Esperanza’s identity crisis is multi-faceted, making it even more difficult for her to settle both her internal and external conflicts. One of the many faces of the crisis is her confusion surrounding her cultural role as a female. She paints the picture of the stereotypical Mexican woman as physically submissive yet psychic powerhouses of patience and more importantly, resilience. For example, she recounts the story of her grandparent’s union in which her grandmother was literally dragged off into marriage and punished her husband by never conforming to be happy in a matrimony that was never based on egalitarian standards or even a reciprocated affection. Esperanza learns of the subtlety of a woman’s strength and resolves not to repeat her grandmother’s mistakes.
Another episode that deals with this role is in her memories of Sally coming to school with the faded purple and blue evidence of her father’s physical abuse. The girl’s beatings are explained away by her father’s supposed concern and desire to protect the girl from danger and dishonor; however, they are the exact representation of the patriarchal realities that are prevalent in Esperanza’s culture. Nevertheless, the tale is punctuated with an undertone of hope, albeit completely symbolic-Sally’s enduring beauty that is not hidden behind the marks of abuse.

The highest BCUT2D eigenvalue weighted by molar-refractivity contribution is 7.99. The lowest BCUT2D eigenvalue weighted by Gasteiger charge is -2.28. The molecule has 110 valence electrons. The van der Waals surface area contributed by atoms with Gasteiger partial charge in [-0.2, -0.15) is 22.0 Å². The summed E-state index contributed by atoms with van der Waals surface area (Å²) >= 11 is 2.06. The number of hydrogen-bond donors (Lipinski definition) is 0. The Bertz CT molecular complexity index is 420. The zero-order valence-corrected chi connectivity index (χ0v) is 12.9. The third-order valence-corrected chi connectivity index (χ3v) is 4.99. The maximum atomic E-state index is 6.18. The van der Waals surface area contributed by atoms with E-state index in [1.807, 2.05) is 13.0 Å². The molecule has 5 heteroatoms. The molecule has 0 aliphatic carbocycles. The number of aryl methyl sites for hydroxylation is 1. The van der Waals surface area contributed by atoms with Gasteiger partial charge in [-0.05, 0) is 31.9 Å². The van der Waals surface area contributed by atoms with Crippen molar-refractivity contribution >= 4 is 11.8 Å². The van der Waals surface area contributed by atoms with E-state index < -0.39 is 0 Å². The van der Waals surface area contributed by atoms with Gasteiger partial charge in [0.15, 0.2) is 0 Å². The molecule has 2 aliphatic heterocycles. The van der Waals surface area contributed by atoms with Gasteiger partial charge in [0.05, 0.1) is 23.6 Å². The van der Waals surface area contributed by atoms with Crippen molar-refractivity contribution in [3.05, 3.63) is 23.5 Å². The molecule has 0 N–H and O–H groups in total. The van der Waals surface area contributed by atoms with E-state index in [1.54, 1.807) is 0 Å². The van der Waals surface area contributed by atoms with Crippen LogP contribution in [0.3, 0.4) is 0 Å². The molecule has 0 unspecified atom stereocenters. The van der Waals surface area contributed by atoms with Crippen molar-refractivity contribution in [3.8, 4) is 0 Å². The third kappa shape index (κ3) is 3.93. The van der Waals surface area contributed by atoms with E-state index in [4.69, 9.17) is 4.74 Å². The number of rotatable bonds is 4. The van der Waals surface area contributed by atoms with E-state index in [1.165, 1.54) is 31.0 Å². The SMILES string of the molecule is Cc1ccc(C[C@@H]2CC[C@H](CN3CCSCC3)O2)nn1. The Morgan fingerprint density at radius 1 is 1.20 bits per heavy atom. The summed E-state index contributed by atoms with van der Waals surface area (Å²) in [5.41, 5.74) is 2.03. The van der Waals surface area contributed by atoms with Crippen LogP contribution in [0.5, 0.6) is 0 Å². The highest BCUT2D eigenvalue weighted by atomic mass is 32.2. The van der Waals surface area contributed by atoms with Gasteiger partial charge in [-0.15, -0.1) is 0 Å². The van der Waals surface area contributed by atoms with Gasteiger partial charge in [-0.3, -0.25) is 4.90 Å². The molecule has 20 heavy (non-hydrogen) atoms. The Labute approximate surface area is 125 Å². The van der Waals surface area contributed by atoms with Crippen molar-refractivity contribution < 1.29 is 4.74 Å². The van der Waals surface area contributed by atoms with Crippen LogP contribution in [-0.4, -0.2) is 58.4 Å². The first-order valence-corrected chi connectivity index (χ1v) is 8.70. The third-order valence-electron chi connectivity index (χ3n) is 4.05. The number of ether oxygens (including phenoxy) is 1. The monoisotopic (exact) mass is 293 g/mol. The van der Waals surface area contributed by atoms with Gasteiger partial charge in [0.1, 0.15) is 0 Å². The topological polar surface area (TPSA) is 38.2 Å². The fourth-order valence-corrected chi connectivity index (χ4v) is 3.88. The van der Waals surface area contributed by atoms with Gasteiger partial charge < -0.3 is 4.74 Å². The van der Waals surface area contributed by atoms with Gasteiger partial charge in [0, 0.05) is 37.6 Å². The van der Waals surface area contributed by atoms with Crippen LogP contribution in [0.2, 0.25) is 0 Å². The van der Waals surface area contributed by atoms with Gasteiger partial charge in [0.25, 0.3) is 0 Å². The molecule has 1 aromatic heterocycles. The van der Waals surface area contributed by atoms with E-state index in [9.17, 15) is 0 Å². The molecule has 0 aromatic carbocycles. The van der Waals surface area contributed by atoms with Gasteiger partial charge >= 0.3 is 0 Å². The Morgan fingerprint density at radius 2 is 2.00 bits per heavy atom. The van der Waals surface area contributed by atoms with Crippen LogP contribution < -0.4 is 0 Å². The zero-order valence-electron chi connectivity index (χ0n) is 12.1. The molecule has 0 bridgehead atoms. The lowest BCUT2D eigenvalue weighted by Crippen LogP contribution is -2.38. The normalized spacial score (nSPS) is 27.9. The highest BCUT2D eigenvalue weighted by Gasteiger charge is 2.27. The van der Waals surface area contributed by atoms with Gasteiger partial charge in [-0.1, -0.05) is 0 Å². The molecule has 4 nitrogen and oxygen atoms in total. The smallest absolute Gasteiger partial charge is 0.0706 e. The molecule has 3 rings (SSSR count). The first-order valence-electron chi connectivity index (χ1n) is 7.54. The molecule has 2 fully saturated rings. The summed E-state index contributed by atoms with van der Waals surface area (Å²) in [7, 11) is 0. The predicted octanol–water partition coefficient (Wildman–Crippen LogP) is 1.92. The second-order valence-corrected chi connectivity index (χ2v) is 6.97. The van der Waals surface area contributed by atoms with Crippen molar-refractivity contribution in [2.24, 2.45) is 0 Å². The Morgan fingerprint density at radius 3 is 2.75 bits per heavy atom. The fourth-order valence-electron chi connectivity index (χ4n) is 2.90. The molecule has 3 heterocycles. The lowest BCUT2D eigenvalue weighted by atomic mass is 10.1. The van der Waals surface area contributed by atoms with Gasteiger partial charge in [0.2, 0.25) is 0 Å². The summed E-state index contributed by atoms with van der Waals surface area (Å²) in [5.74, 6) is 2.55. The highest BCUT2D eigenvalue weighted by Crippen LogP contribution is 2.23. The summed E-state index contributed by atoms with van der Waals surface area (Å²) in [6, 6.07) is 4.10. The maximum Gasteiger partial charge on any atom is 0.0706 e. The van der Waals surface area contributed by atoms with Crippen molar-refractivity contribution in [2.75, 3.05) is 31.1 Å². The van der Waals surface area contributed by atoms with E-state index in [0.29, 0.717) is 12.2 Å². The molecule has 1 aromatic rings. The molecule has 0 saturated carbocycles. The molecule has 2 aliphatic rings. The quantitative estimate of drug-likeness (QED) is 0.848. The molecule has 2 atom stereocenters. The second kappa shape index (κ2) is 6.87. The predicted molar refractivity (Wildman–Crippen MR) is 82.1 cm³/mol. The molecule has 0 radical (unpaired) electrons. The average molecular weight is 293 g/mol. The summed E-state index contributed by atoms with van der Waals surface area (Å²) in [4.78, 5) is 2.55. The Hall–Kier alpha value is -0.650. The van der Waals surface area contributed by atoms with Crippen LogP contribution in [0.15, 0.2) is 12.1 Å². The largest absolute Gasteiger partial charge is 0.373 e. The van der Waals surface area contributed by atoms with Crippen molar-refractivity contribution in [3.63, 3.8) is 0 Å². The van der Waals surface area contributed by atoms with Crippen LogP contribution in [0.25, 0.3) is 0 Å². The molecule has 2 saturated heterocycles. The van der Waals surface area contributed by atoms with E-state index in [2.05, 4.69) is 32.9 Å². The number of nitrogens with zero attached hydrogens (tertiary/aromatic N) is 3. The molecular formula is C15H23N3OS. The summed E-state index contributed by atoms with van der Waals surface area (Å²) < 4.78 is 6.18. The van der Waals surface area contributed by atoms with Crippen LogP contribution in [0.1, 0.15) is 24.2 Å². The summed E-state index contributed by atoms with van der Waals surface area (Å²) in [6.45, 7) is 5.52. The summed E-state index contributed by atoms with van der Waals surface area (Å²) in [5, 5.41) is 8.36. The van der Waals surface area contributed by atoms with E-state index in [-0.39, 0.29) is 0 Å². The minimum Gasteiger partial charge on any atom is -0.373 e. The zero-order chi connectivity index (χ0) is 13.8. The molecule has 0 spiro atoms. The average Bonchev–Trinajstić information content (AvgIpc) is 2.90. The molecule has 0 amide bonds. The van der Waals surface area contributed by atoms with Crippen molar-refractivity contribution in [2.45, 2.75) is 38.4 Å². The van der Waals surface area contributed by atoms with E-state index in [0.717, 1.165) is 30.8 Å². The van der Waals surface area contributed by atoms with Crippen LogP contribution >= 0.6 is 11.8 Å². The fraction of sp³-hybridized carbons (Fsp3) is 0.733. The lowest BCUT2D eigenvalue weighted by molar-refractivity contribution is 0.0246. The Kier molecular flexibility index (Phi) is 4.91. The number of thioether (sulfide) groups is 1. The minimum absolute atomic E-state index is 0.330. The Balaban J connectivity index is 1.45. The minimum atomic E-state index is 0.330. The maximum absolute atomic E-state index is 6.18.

The role of the female is further complicated as Esperanza becomes increasingly aware of female sexuality in her culture and the power dynamic that is embodied and perpetuated in sexual interactions. Again, Sally’s character depicts this notion best-for instance, in the chapter where Esperanza describes the old lot that was her childhood playground and the locus of inspiration for her fantastical ruminations. The afternoon that Sally is pressured into kissing all the boys in order to regain her possessions (without any real resistance from Sally or objection to the undoubtedly sexual game on the part of the mothers of the boys) Esperanza experiences the crucial moment in coming-of-age-novels: the loss of innocence. The playground is no longer seen as a magical escape; rather, it becomes another place from which she must battle to escape. From this point on she sees sex as a punishable act for the women around her, one that entraps them in bad relationships and unplanned pregnancies. Take the case of Sally, who uses her sexual agency to achieve a temporary relief from her troubles at home. She moves away from her abusive father and into the arms of an abusive husband, one who is just as jealous and preoccupied the danger of the woman’s beauty.